Airports Company South Africa SOC Ltd v Imperial Group Ltd and Others (1306/18) [2020] ZASCA 2 (31 January 2020).

/ / 2020


The Appellant, Airports Company South Africa Soc Ltd (ACSA), published a Request for Bids (RFB) on 5 September 2017, in terms of which members of the public were invited to submit bids for the hiring of 71 car rental kiosks and parking bays at nine airports operated by ACSA.  

The Respondent, Imperial Group (Pty) Ltd (Imperial) submitted a bid in response to the RFB. In addition to its bid, Imperial launched an application in the Gauteng Division of the High Court, Johannesburg for an order reviewing and setting aside ACSA’s decision to issue and publish the RFB. Relying on the Promotion of Access to Justice Act 3 of 2000 (PAJA) and the principle of legality, ACSA contended that the decision to issue and publish the RFB was unlawful, unreasonable, inconsistent with section 217 of the Constitution and invalid.  

The court a quo held that the decision to publish the RFB was unlawful, inconsistent with the Constitution and the legislative framework envisioned thereunder. ACSA thereafter applied to the court a quo for leave to appeal to the Supreme Court of Appeal (SCA).  

ACSA’s contention was that PAJA did not apply to the RFB. Additionally, ACSA argued that section 217 of the Constitution refers only to instances where an organ of state incurs expenditure and as such, had no applicability to the RFB.  

The Supreme Court of Appeal considered the following in its finding:
1.the interpretation and applicability of section 217 of the Constitution, together with legislation falling under this section;
2.the rationality of certain provisions of the RFB; and
3.the process leading to the decision to publish the RFB.


In its determination, the SCA found that the issuance and publication of the RFB constituted an administrative action under section 1 of PAJA. This action was deemed ripe for challenge, in lieu of the fact that the pre-qualification criteria contained in the RFB, automatically disqualified Imperial from the evaluation process. Thus, it had an external effect and adversely affected Imperial’s legal rights.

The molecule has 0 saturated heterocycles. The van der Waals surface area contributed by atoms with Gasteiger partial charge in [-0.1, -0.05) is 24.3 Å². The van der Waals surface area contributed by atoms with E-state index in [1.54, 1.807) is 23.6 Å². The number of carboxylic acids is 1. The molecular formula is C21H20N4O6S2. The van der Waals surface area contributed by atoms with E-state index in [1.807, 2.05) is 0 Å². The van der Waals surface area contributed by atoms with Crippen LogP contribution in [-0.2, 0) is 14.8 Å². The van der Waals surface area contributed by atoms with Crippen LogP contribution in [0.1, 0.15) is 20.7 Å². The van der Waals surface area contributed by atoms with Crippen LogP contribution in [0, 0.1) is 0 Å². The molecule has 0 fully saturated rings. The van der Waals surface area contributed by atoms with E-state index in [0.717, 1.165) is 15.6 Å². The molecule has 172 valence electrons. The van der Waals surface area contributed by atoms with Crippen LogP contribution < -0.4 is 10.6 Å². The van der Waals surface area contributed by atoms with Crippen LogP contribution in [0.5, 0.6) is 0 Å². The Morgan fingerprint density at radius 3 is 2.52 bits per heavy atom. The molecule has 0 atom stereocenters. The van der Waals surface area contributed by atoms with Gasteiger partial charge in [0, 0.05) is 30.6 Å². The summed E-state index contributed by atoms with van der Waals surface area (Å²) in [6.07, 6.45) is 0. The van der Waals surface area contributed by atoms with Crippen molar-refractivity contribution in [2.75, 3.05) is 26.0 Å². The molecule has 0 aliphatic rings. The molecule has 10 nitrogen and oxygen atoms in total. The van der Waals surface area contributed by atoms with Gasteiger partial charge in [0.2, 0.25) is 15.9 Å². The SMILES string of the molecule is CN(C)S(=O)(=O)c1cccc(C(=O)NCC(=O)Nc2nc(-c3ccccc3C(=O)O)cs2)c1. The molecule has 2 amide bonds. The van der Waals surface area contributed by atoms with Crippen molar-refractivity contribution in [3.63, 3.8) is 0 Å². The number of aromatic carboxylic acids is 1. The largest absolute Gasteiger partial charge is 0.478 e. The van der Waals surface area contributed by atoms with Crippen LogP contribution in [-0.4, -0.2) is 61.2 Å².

In assessing section 217 of the Constitution, the SCA held that section 217 does not limit its applicability to the means by which goods and services are acquired. The test of whether a transaction amounts to ‘procurement’, as provided for in section 217, is the real substance of the transaction and not the form attached to it. It was found that section 217 of the Constitution is applicable to the RFB.

Furthermore, the SCA found that in order to implement preferential procurement policies (policies providing for categories of preference in the allocation of contracts and protection and advancement of people disadvantaged by unfair discrimination), section 217(3) of the Constitution envisages that this may only be done within the boundaries prescribed by national legislation.

In this instance, the Preferential Procurement Policy Framework Act 5 of 2000 (PP Act) and the Broad Based Black Economic Empowerment Act 53 of 2003 (B-BBEE Act) were enacted to fulfil the obligations set out in section 217(3) of the Constitution.

In this regard, the SCA held that in setting pre-qualification criteria in the RFB that deviates from those prescribed in the B-BBEE codes, ACSA’s decision to publish the RFB cannot be said to be informed by reason or rationality.  Additionally, the SCA found that the RFB contravened the provisions of section 2(1)(f) of the PP Act, thus rendering the RFB unlawful.

Furthermore, ACSA failed to show that the qualification criteria embodied in the provisions of the RFB were rationally connected to the purpose for which they were intended.

The Supreme Court of Appeal held that the High Court correctly found that the RFB was unlawful and invalid and thus correctly set the decision, to issue and publish the RFB, aside. The Supreme Court of Appeal dismissed the application with costs.


Where a decision is taken to publish a RFB, and the decision is materially tainted by irrationality, that decision is unlawful in terms of PAJA and the principle of legality.  Thus, the decision to publish a RFB may be scrutinised by judicial review, despite the fact that no award has been made in terms of the RFB.

Written by Tayla Bruce and Jayna Hira

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